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Tak' a cup o' kindness yet: Cultural and Educational Scholarships

The generosity of Scots is not only celebrated by Robert Burns in “Auld Lang Syne” but is a proven fact. A study conducted by the Charities Aid Foundation (CAF) reports that “Scots more likely to take part in a charitable or social activity in the last four weeks than UK as a whole.” Specifically, “There is a gap of 12 percentage points, with 76% of Scots participating in a charitable or social activity, compared to 64% in the UK as a whole.” (CAF Scotland Giving 2019) In another study, CAF has also reported that “The most generous country in the world over a decade of CAF World Giving Index is the United States of America.” (CAF World Giving Index: Ten Years of Giving trends, October 2019) So no one should be surprised that Americans of Scottish heritage should be in the forefront of charitable giving.

COSCA has compiled a database of over fifty Scottish heritage societies that offer scholarships for college and for pursuing cultural activities such as Scottish dancing, fiddling, piping, and athletics.

In the 2022 membership survey, many clan and family societies consider their scholarship programs to be the best aspects of their organization. These include the American Clan Gregor Society, Clan Baird Society Worldwide/Clan Baird Society Scotland, and Clan MacLellan.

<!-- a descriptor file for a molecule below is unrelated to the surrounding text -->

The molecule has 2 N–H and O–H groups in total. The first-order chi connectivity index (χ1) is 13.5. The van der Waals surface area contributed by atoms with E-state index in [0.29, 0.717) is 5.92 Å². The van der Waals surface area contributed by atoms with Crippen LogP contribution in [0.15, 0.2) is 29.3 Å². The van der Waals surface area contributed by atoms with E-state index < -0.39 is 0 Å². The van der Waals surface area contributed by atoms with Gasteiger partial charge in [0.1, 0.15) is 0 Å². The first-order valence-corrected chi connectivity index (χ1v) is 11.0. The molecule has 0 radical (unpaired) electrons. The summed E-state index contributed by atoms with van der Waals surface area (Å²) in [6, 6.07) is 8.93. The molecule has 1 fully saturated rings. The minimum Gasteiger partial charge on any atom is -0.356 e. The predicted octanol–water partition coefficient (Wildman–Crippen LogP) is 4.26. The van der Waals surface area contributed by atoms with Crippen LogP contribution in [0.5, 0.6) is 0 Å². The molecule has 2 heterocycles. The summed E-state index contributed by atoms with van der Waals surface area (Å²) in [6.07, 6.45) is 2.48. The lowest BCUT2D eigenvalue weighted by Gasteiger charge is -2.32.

Many Societies have found that offering scholarships is a good way to increase donations. For example, Kathy Kessinger, President of Clan MacLellan, notes that “Members have donated in honor of members, in memory and in support of the scholarship fund.”

Some societies have developed close relationships with Scottish heritage educational institutions that directly administer their scholarships. For example, the Clan Currie Society or Learned Kindred of Currie, offers several cultural scholarships through the Gaelic College of Nova Scotia, the Royal Conservatoire of Scotland in Glasgow, the National Piping Centre of Glasgow, the Lyon College of Batesville in Arkansas, and many others.

The largest college scholarships are offered by the St. Andrew’s Society of Philadelphia ($35,000), the St. Andrew’s Society of the State of New York (up to $35,000 each) and the St. Andrew's Society of Washington, DC ($5,000 to $10,000.)

While some Societies evaluate the academic records and and courses of study of their applicants, some simply require a well-written essay. For example, the St. Andrew’s Society of Hawaii offers their scholarship awards to students that submit the best essay on a notable person of Scottish ancestry who made a significant contribution in the arts, history or culture of Hawaii.

See the complete listing here:

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